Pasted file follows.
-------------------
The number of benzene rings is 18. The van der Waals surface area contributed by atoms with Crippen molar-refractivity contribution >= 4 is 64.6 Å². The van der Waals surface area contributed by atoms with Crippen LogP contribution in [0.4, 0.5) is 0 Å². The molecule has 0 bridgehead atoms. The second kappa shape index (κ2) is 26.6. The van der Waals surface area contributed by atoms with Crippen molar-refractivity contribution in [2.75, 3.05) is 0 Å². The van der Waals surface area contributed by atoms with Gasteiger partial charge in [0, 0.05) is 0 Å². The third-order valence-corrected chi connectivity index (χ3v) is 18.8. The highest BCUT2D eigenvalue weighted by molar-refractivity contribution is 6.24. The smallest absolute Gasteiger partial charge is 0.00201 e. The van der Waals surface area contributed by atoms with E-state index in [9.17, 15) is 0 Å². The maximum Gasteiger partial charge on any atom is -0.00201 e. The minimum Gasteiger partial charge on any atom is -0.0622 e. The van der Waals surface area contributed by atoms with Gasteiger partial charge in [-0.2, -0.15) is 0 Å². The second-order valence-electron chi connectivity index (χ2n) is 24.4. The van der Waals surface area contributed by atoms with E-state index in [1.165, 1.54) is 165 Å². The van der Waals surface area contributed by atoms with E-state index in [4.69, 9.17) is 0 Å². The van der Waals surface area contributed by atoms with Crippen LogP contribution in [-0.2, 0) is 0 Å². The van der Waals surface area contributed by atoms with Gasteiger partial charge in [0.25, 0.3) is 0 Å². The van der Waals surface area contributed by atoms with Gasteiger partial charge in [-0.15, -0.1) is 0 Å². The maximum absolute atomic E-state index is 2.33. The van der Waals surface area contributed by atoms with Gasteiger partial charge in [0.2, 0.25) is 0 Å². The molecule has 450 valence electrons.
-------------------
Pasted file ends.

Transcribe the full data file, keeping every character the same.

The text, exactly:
The number of benzene rings is 18. The van der Waals surface area contributed by atoms with Crippen molar-refractivity contribution >= 4 is 64.6 Å². The van der Waals surface area contributed by atoms with Crippen LogP contribution in [0.4, 0.5) is 0 Å². The molecule has 0 bridgehead atoms. The second kappa shape index (κ2) is 26.6. The van der Waals surface area contributed by atoms with Crippen molar-refractivity contribution in [2.75, 3.05) is 0 Å². The van der Waals surface area contributed by atoms with Gasteiger partial charge in [0, 0.05) is 0 Å². The third-order valence-corrected chi connectivity index (χ3v) is 18.8. The highest BCUT2D eigenvalue weighted by molar-refractivity contribution is 6.24. The smallest absolute Gasteiger partial charge is 0.00201 e. The van der Waals surface area contributed by atoms with E-state index in [9.17, 15) is 0 Å². The maximum Gasteiger partial charge on any atom is -0.00201 e. The minimum Gasteiger partial charge on any atom is -0.0622 e. The van der Waals surface area contributed by atoms with Gasteiger partial charge in [-0.2, -0.15) is 0 Å². The second-order valence-electron chi connectivity index (χ2n) is 24.4. The van der Waals surface area contributed by atoms with E-state index in [1.165, 1.54) is 165 Å². The van der Waals surface area contributed by atoms with E-state index in [4.69, 9.17) is 0 Å². The van der Waals surface area contributed by atoms with Crippen LogP contribution in [-0.2, 0) is 0 Å². The van der Waals surface area contributed by atoms with Gasteiger partial charge in [0.25, 0.3) is 0 Å². The van der Waals surface area contributed by atoms with Gasteiger partial charge in [-0.15, -0.1) is 0 Å². The maximum absolute atomic E-state index is 2.33. The van der Waals surface area contributed by atoms with Gasteiger partial charge in [0.2, 0.25) is 0 Å². The molecule has 450 valence electrons.